The analytics expert Avinash Kaushik recently provided some great analytics career advice in his latest post, Analytics Career Advice, “I am an Analytics God, I Want More $$. How?” As someone who has climbed the analytics ladder, Avinash has some great experiences to pull from to help fellow analyst move their careers forward. As always the most important aspect to advancing your career is self evaluation. Avinash provides us with four questions to begin this:
- Do you like being an individual contributor?
- Do you like managing people?
- Are your true “Analyst” skills your massive mastery of how to solve every technical problem with every tool and how to implement anything?
- Are your true “Analyst” skills your understanding of your company’s business strategy?
Depending on how you answer these four questions Avinash details four possible career paths, their dollar potential, and their long term growth prospects.
- Technical Individual Contributor
- Business Individual Contributor
- Technical Team Leader
- Business Team Leader
If you are a web analyst and are unsure of where your career is moving I would definitely suggest reading Avinash’s article, he does a really good job detailing the differences between each individual career path and which skills support each path.
The 2008 Open World Forum in Paris recently concluded, but not before announcing the FLOSS (Free Libre Open Source Software) 2020 Roadmap (pdf). The FLOSS 2020 Roadmap is a 78 page report that outlines where open source IT currently is, and makes predictions of where it is headed for the year 2020 based associated recommendations. With the growth of several factors including cloud computing, green IT, and virtual organizations, the roadmap details how by 2011 27% of IT jobs will be related to open source, and by 2020 that number will grow to 40% of IT Jobs. While these predictions are based on a number of assumptions, open source is definitely poised to grow in the coming year, and it will interesting to watch how closely it follows the latest FLOSS roadmap.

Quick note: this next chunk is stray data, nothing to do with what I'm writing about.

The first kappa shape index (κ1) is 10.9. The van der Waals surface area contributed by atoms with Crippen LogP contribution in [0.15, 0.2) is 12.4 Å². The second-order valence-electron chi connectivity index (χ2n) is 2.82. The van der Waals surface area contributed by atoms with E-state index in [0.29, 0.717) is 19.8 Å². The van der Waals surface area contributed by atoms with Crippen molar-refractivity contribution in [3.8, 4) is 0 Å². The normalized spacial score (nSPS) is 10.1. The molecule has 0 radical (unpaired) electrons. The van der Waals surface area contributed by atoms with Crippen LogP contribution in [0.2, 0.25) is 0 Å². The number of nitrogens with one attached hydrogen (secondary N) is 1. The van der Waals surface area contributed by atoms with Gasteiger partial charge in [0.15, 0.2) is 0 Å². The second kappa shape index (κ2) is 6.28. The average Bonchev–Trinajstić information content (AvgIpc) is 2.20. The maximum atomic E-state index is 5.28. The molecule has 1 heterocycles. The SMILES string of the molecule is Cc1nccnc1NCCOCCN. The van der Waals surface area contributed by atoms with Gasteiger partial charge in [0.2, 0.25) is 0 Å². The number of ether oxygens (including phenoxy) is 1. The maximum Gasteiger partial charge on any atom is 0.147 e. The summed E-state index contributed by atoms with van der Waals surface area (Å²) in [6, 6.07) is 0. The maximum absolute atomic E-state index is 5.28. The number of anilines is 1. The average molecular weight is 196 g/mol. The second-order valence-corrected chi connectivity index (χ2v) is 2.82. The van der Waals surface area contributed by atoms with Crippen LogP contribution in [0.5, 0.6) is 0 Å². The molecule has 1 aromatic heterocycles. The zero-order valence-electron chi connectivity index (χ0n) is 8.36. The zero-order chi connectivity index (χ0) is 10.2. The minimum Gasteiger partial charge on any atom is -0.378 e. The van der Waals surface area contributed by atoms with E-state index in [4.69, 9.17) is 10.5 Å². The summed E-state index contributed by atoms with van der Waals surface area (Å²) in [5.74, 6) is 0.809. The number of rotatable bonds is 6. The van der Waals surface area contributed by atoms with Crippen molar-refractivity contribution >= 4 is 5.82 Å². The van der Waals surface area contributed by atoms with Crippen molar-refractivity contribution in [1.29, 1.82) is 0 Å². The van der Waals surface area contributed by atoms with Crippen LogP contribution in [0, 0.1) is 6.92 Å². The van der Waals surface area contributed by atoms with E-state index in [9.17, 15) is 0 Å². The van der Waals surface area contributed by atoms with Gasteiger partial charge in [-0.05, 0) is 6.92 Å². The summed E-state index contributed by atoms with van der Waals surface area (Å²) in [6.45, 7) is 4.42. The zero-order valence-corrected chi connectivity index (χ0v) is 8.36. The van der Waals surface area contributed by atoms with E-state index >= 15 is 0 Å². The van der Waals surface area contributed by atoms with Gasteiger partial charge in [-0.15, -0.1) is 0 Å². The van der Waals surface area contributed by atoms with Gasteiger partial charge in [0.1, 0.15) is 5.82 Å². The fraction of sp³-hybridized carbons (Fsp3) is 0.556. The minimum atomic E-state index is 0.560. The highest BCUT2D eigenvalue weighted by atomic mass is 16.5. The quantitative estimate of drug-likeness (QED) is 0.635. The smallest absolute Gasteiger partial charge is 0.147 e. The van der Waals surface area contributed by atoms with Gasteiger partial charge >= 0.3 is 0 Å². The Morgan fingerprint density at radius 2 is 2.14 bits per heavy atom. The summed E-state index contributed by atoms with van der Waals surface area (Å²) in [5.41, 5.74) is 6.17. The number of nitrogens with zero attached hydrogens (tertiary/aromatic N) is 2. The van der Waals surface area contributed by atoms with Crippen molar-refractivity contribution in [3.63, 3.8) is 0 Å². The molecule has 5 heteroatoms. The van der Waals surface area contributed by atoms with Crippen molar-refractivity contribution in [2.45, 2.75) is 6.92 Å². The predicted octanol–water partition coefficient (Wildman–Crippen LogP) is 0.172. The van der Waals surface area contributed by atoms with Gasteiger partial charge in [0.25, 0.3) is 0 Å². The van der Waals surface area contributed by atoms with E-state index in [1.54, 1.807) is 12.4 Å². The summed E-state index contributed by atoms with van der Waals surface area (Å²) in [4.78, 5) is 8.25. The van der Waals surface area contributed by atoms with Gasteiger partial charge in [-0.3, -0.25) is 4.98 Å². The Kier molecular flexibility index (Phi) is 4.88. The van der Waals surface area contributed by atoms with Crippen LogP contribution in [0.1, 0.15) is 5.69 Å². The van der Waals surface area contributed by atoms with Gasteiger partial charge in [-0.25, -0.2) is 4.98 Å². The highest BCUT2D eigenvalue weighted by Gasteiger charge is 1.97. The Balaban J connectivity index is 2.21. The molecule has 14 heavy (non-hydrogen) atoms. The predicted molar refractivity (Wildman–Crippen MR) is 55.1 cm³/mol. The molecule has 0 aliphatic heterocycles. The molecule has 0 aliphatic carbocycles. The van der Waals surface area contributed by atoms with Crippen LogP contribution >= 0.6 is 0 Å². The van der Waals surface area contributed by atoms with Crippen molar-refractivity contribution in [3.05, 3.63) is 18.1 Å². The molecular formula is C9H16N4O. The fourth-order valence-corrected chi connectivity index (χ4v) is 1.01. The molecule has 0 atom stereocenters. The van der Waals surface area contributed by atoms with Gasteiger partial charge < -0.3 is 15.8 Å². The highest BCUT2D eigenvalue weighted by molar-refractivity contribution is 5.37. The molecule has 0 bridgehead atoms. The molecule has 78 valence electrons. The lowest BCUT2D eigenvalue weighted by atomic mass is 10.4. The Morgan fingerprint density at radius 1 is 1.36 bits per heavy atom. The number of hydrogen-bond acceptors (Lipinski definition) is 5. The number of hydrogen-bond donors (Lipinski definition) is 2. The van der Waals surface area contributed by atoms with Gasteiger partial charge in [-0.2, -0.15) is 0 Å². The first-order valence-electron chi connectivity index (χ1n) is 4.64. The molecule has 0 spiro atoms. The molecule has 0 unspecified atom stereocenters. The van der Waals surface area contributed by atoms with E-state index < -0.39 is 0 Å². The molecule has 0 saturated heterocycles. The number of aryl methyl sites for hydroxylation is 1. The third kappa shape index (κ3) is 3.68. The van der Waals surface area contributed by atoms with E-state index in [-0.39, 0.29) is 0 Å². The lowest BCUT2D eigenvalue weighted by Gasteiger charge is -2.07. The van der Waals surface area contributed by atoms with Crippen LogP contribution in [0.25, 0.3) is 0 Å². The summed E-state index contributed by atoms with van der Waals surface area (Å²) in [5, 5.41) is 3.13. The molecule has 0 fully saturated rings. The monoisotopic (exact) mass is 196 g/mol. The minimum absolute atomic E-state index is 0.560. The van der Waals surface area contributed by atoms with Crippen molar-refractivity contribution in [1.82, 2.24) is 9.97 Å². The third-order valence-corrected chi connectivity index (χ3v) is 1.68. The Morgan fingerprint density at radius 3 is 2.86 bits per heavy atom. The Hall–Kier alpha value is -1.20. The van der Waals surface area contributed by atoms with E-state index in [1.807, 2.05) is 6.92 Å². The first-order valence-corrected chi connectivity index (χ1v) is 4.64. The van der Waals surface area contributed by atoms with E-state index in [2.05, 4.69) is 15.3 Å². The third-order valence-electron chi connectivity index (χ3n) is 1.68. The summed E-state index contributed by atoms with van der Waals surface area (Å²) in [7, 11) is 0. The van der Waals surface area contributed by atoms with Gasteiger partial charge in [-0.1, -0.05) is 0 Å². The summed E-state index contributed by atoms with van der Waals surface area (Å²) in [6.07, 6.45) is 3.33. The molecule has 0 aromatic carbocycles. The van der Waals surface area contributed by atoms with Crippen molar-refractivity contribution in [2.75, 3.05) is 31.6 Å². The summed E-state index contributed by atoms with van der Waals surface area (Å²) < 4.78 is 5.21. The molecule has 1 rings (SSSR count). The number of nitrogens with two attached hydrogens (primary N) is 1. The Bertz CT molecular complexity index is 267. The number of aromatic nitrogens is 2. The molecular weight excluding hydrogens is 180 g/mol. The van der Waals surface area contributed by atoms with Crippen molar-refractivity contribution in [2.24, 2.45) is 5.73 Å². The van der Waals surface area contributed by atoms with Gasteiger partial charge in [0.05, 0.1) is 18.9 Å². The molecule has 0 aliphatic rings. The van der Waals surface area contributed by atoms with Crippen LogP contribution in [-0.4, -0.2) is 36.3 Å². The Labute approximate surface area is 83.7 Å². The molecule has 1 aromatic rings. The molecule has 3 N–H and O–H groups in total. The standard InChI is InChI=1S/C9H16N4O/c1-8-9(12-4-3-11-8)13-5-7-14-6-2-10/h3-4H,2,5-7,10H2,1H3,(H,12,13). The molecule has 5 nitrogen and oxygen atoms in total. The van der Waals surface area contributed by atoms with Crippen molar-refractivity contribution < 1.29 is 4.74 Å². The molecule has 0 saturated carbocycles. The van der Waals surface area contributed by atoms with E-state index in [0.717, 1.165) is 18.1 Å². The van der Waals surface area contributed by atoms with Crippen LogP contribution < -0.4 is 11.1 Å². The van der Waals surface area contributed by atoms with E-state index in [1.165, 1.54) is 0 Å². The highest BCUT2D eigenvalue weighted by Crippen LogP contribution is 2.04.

With the continuing stream of layoffs, more job seekers are turning to the internet for their next job. A recent study performed by Jobs2Web revealed that in the month of October the search term “jobs” was search on average 151 million times, more than a 20% increase from the previous month. This boast in search activity made “jobs” the sixth most searched for term in October. In their research, Jobs2Web also noted that most online job searches were performed in New York, California, and Texas. While the number of people searching for jobs online has increased over the past couple months, many companies’ job listings remain hidden to job seekers. Because of poorly optimized career sites, many search engines are unable to index thousands of job listings and job seekers are forced to rely on paid job boards and social networks. As companies adopt better search practices they will have an easier time filling many of their hard to fill roles
Based on employer job postings over a 120 day period JobFox has determined their list of the Top 25 Most Recession-Proof Job Candidates (pdf). Within the top 10 of their ranks were two IT specialties. As of the end of October, Software Designer/Developers and Network/System Administrators were ranked fifth and seventh, respectively, earning on average between $55k-$85k per year. While most industries have seen a drop in employment numbers, IT actually added jobs in October. Other IT professions featured in the top 25 were Technology Executives at 16th and IT Security at 20th. While JobFox noted there have been less jobs posted in recent months, “there is still a lot of demand with 75,000 open tech positions.”